Tuesday, 15 March 2016

Social work on the brink

This first appeared in the Morning Star on 15/3/16: My name is John and I’m a social worker. There I’ve said it. After all it is World Social Work Day (15 March).

It used to be that when you were asked about your job, you would say ‘I work for the council’. It’s perhaps a reaction to the false media portrayal of council staff as a pile of lazy pen-pushers that more colleagues are now proudly confessing their social work identity.

That’s the problem when you are trying to defend local services. People don’t always know the range of essential services councils provide. When they actually need one of those services, they find resources are cut to the bone.

They then blame the councils, not the governments who make the cuts. That suits the governments.

We detect some awakening in Scotland as the biggest cuts in a generation hit, but councils still take most of the flak.

UNISON Scotland’s Social Work Issues Group is tackling that with a special leaflet for World Social Work Day. The group of lay social services workers arose from recognition that, while pay and conditions are important, the biggest concern for members is the service they provide.

They want a voice that will speak up for them on employment and professional issues, but also for the people they serve. And that is exactly what the UNISON statement does. It tells it like it is.

“The social worker explaining to a service user why the assessment they did four weeks ago has not yet resulted in a care package. The home care worker who doesn’t have time to ask the elderly woman she has known for years how her granddaughter got on at school as she has only 30 minutes to do what she used to do in an hour.

“The manager, who is frightened to allocate another case to the over-worked, stressed out, heading for a breakdown, recently qualified social worker whose existing caseload is already too great to give the manager confidence that her practice will always be safe.

“Politicians compete for votes arguing over who best will protect the NHS and make education a priority. However both of these universal services suffer when social work is weak.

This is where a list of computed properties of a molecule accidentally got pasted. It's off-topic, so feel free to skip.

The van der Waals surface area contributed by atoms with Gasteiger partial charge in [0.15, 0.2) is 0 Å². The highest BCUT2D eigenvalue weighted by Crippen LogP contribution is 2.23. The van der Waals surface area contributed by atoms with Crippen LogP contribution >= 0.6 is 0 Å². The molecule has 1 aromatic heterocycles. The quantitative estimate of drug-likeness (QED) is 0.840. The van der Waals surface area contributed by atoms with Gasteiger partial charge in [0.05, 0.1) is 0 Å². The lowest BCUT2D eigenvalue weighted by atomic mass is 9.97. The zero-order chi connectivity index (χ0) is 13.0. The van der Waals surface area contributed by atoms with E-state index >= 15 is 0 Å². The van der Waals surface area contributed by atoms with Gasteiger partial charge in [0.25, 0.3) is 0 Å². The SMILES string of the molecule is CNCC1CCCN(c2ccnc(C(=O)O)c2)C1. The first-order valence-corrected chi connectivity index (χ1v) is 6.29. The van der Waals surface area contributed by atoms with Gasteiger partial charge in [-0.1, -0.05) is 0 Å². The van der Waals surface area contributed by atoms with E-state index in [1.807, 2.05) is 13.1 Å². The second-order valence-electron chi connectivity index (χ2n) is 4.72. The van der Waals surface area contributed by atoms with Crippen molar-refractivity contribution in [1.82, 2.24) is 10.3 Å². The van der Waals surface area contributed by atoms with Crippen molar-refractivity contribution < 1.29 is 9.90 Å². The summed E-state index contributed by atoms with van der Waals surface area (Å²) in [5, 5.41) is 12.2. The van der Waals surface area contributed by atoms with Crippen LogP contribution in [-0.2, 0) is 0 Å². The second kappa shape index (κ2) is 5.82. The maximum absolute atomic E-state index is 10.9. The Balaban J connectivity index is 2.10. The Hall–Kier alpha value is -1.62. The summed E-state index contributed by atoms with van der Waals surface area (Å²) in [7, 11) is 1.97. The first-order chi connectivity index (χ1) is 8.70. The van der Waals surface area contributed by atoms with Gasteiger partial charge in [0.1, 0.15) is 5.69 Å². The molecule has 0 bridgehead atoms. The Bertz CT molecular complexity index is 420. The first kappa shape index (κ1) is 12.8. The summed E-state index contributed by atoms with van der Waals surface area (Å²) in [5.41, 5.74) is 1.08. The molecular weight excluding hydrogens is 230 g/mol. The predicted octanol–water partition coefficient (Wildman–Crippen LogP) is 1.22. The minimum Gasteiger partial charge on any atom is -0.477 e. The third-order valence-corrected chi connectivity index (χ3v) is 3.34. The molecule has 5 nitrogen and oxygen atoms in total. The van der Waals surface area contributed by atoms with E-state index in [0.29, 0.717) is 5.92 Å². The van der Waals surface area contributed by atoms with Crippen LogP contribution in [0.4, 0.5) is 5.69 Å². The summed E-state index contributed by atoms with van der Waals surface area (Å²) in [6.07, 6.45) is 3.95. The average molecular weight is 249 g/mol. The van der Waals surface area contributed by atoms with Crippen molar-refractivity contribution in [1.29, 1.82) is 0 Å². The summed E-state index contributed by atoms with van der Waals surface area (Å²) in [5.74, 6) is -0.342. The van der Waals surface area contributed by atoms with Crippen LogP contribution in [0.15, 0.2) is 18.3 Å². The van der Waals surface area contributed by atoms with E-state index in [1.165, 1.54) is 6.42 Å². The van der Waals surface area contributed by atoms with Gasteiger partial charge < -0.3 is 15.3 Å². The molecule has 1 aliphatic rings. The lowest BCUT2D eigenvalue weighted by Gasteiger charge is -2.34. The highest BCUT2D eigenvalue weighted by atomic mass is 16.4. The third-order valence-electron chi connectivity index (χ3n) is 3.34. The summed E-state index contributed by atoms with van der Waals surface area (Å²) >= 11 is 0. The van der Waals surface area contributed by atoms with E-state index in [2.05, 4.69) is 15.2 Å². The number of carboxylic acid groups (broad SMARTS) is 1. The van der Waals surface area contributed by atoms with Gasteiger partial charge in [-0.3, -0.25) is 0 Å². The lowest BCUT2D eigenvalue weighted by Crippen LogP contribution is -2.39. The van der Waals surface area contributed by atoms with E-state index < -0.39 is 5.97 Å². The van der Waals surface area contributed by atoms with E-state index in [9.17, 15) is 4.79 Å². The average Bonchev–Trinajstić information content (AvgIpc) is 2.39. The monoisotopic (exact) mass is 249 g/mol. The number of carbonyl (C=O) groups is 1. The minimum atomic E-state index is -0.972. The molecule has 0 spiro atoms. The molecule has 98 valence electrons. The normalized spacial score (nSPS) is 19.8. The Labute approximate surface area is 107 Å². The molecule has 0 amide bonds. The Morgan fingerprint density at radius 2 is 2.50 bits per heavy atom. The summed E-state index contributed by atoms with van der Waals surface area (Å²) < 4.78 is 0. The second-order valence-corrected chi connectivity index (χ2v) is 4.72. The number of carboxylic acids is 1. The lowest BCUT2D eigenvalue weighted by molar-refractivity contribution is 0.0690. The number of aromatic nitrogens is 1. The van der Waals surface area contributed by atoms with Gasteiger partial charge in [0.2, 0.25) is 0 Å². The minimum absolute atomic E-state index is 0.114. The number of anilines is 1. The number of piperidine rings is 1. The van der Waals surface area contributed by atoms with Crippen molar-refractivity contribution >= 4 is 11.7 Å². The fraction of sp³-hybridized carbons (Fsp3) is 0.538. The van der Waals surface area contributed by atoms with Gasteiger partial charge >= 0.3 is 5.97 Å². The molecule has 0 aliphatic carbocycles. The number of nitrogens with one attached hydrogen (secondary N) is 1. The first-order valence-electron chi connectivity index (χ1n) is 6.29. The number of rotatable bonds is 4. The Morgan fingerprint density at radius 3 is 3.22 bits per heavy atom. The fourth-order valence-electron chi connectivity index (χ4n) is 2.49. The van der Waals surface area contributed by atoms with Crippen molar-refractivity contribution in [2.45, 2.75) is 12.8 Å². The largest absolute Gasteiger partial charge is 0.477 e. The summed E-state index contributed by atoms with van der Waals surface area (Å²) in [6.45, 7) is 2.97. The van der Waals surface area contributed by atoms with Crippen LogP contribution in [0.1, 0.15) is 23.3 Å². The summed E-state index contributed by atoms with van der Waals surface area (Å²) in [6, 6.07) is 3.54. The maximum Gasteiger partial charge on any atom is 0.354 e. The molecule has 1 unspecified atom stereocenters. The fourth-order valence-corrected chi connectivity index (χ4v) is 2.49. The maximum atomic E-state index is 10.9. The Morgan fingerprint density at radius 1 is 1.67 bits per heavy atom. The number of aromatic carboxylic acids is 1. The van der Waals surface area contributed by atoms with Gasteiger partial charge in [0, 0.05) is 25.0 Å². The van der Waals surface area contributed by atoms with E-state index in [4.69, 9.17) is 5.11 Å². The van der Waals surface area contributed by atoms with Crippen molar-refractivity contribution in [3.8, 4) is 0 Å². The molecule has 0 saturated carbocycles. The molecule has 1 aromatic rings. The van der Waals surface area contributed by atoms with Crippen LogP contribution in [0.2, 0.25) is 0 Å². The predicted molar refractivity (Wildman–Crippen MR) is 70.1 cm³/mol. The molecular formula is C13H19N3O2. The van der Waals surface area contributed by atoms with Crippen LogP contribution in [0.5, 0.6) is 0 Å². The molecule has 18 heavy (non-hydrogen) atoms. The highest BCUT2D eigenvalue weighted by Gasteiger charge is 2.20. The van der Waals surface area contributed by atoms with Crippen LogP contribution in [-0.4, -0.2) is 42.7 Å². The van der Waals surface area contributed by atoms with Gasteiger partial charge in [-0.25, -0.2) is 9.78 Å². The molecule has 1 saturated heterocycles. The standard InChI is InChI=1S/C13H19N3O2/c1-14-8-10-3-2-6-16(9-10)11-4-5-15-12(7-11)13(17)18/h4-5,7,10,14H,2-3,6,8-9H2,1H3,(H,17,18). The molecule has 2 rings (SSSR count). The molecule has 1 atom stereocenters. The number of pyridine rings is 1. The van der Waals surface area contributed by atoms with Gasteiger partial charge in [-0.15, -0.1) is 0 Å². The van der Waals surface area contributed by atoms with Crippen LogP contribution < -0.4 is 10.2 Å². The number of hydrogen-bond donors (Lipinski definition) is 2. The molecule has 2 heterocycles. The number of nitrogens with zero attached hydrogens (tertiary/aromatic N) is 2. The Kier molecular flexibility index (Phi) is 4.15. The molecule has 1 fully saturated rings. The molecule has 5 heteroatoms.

“Cuts in social workers will mean less support to families where children’s school attendance and educational attainment is a concern. Increasing charges for older people’s day care centres and closing centres for people with learning disabilities increases the likelihood of hospital admissions.

“Reductions in care in the community services place greater pressure on young carers. Failure to properly resource home care services leads to delays in people getting out of hospital and to risks being taken when discharges take place without adequate support being available leading to re-admission to hospital.”

That is the reality of central government council cuts. UNISON’s statement calls on all political parties to value, protect and invest in these services.

In over 30 years of children and families social work, I have never met the stereotype of a social worker that the soaps and media portray. The people I meet every day are something quite different.

Many of them are ridiculously young for the responsibilities they have. Yet they are immensely mature, compassionate and professional as they wrestle with the enormity of the decisions they have to take. Decisions that most of us would run a mile from.

Yes, they have moments of tears, anger, frustration, and occasionally despair. They inhabit a world that expects them to take emotional distress – and increasingly threats and abuse - in their stride.

We forget that is not the world of people outside the job. In our new open plan office, two teams of respected colleagues in other disciplines asked to be moved away from the child protection duty team. They were so distressed at hearing what some children experience.

A colleague uses the term ‘cumulative trauma’ to describe the effects of years of working with children and families whose lives are destroyed by drugs, alcohol, mental ill health, sexual, physical or emotional abuse.

What keeps people in the job is they know that our services, when allowed to work properly, can make such positive changes to those lives. Addressing the often underlying brutalisation of poverty needs a wider political response.

Social work training rightly promotes an understanding of the discrimination inherent in gender, race, religion, ethnicity and culture. But above all we also need an understanding of poverty. We need to recognise that all too often the common disadvantage is class.

In my experience, social workers are coming through the system much less politicised. Yet we see the dehumanising effects of punitive social policy, cuts, and demonisation day in day out. We are uniquely placed to collectively fight for something better, and getting involved in our union is the best way to do that.

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